Tin (2014) - Synopsis
The shareholders are throwing good money after bad down their failing tin mine. The chairman, Mr East, has nothing more to invest and turns to the bank. The bankers refuse to advance him any further loan but introduce him to a potential investor from ‘up-country’. This Mr Goldsmith is fooled by the shareholders at a well stage-managed board meeting and, thinking he is onto a winner, parts with a large amount of cash and heads for the station to catch the London train.
That night in the pub the shareholders celebrate their good fortune. East introduces them to a troupe of actors who are in town at his invitation to give a performance of “Fidelio”. A singing competition develops between the locals and the professionals. Goldsmith, who never boarded his train, witnesses the proceedings.
The troupe returns to their digs in East’s house. The ageing actor-manager, Mrs. Dawson, is working her charms on East when Goldsmith bursts in and demands his money back. East explains he is penniless and refers Goldsmith to the bank.
The next day the bankers are posing for a photographic portrait when Goldsmith bursts in to demand they reimburse his dud investment. Then the mine captain, Rundle, arrives with urgent news for the bankers. But they are so occupied trying to see off the angry investor that they do not give Rundle the opportunity to speak. At this point Mrs. Dawson intrudes and offers to purchase the shares. Share transfer certificates are hastily drawn up, signed and witnessed by Rundle. The photo session is completed and, only then, does Rundle finally get to inform the bankers that copper has been found in the mine.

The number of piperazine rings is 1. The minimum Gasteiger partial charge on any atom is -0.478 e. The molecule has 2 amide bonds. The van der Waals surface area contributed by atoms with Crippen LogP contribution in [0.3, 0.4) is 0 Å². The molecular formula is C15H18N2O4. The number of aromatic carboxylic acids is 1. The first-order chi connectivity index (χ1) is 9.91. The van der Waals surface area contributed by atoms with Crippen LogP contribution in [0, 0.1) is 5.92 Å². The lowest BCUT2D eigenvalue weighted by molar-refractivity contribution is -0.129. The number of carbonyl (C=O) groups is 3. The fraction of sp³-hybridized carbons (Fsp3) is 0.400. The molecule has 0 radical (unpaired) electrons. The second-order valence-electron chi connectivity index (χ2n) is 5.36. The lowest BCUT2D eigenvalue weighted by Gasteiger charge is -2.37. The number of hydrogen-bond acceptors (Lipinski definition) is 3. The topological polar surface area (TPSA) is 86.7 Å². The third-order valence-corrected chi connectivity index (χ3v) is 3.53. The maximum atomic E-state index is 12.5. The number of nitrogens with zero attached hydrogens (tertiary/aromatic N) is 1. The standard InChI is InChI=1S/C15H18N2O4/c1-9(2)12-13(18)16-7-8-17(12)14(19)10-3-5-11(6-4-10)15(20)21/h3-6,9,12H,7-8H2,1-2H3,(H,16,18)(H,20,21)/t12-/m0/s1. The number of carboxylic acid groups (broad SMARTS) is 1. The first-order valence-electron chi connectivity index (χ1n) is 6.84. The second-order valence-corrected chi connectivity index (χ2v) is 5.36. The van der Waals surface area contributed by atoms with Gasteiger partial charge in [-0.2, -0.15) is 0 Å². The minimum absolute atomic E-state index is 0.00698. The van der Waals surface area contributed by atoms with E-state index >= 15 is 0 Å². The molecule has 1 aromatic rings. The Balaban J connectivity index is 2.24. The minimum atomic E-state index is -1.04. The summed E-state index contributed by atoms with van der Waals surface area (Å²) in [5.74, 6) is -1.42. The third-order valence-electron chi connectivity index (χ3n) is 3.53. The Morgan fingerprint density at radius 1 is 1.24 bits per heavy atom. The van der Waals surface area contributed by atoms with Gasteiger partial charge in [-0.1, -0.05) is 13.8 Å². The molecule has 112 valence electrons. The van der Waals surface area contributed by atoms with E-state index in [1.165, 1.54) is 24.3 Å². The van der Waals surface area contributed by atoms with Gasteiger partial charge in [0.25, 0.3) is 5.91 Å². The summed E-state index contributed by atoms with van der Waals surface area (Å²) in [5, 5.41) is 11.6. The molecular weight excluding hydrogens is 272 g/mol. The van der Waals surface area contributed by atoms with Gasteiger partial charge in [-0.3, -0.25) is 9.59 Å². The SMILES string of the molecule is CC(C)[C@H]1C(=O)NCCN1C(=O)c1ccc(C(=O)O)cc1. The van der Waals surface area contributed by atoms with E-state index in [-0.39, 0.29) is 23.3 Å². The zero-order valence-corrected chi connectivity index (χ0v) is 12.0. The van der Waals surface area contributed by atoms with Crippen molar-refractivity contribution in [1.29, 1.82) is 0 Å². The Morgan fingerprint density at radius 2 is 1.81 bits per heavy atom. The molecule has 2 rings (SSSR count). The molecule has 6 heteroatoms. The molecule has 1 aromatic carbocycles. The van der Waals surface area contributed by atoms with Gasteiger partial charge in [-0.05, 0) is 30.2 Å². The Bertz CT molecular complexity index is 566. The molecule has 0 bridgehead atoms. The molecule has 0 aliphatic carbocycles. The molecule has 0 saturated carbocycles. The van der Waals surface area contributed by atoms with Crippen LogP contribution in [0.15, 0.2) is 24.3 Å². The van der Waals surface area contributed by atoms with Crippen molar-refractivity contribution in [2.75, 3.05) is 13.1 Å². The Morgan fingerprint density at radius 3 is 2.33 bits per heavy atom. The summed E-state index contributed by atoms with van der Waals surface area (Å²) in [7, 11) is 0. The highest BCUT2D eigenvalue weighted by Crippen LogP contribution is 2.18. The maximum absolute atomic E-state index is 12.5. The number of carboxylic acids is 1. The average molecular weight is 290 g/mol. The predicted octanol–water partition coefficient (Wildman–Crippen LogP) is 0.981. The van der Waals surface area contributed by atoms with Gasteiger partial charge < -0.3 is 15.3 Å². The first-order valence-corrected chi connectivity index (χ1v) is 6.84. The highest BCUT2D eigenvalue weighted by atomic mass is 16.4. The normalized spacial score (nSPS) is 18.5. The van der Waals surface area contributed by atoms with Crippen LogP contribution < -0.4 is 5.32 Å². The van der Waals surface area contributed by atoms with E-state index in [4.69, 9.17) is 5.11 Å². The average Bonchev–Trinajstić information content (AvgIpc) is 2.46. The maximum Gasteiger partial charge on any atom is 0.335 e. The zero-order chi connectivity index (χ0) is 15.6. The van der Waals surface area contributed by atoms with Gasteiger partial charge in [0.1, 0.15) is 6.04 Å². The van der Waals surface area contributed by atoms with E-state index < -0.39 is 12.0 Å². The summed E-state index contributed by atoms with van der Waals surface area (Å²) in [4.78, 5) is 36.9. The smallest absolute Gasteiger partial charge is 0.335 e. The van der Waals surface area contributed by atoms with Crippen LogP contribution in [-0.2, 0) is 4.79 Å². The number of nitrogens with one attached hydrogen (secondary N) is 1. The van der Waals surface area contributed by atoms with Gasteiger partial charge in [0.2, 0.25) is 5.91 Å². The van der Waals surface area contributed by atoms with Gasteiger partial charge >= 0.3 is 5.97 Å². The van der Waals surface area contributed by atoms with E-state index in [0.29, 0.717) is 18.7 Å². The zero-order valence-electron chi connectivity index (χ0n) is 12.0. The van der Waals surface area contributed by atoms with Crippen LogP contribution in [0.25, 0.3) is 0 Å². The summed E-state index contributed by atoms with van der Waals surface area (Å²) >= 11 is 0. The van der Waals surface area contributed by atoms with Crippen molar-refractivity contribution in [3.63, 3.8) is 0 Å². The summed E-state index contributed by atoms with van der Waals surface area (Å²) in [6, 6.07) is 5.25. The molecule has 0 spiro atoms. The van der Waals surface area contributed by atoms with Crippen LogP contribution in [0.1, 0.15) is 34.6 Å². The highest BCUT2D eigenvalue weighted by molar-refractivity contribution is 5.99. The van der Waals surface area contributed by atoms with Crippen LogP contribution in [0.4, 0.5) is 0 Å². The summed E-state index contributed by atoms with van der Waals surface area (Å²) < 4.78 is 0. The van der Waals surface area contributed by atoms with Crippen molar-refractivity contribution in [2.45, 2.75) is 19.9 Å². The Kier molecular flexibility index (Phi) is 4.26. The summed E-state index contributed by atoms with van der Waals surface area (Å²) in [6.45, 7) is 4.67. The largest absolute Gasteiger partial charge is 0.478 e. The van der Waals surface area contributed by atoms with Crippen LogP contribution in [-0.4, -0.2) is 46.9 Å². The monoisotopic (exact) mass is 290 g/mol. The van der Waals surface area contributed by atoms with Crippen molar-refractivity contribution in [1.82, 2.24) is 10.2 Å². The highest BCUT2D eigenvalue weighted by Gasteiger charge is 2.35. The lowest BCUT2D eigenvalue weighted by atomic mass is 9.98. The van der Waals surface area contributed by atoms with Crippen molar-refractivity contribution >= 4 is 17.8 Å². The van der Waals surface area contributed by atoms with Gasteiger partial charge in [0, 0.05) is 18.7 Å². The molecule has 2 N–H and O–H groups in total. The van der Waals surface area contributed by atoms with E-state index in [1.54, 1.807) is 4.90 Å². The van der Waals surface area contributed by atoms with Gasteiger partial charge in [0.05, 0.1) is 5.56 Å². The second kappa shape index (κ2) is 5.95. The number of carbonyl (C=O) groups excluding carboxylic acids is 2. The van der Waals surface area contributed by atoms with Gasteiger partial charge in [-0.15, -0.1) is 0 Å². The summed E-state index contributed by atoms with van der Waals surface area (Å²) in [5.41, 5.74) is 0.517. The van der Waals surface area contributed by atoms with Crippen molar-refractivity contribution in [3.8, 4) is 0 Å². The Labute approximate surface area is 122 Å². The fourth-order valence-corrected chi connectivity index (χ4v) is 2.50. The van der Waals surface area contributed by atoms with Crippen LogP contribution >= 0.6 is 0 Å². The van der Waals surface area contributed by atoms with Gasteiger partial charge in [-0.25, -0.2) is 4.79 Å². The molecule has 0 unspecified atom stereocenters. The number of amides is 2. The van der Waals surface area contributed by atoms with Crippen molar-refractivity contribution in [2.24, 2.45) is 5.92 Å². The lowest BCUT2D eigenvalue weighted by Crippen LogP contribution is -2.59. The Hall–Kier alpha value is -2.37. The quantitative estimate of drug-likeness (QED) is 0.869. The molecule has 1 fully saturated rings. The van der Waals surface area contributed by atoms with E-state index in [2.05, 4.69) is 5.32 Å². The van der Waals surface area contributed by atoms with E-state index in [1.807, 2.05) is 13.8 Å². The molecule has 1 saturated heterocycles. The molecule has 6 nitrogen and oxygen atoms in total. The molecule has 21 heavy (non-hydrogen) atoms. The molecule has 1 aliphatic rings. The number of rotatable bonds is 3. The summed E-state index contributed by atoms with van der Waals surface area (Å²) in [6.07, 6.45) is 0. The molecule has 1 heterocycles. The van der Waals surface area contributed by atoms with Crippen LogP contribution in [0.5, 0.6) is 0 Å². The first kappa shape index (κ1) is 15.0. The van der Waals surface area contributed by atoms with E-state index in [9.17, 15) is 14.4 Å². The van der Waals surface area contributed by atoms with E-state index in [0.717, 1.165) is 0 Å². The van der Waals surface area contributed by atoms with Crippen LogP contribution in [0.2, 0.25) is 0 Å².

The bankers act quickly, destroying Mrs. Dawson’s share certificate and forging a new one in their name. Rundle, an ostentatiously devout Methodist, finds himself a party to the crime and is forced to witness the deed.
The bankers now determine to bankrupt East and call a meeting of his creditors. Mrs. Dawson surprises East by informing the townsfolk that everyone will be paid as she now has Mr. Goldsmith’s holding in the copper-rich mine. Rundle makes her a laughing stock, suggesting she is deluded, and insisting that he witnessed the sale of Goldsmith’s shares to the bank.
However, it is Rundle’s downtrodden maid, Nel, who realises that evidence of the crime exists in the photographic portrait of the bankers, where they can clearly be seen holding Mrs. Dawson’s certificate. East is once again the town’s favourite mine owner.
Rundle’s life disintegrates around him:, Nel, emboldened by contact with the actors, starts to mock his holier-than-thou attitudes and suggests that he should loosen up. Her teasing backfires and he forces himself on her. Overcome with shame he descends into the mine and attempts to crucify himself.
Just before the performance of Fidelio, Mrs. Dawson pretends to come down with flu and pushes East’s daughter, Wil, onto the stage in her place. As the opera unfolds in the village hall and the local choir takes to the stage to sing the Prisoners’ Chorus, Rundle and the vicar come to blows over God, deep in the mine. The vicar falls into the sea and is carried into the deep by a mermaid.
The next morning, when the opera company leaves, Will has replaced Mrs. Dawson, the vicar has been rescued by his mermaid, Nel, to whom he finally manages to declare his love, and Rundle is a ruined man.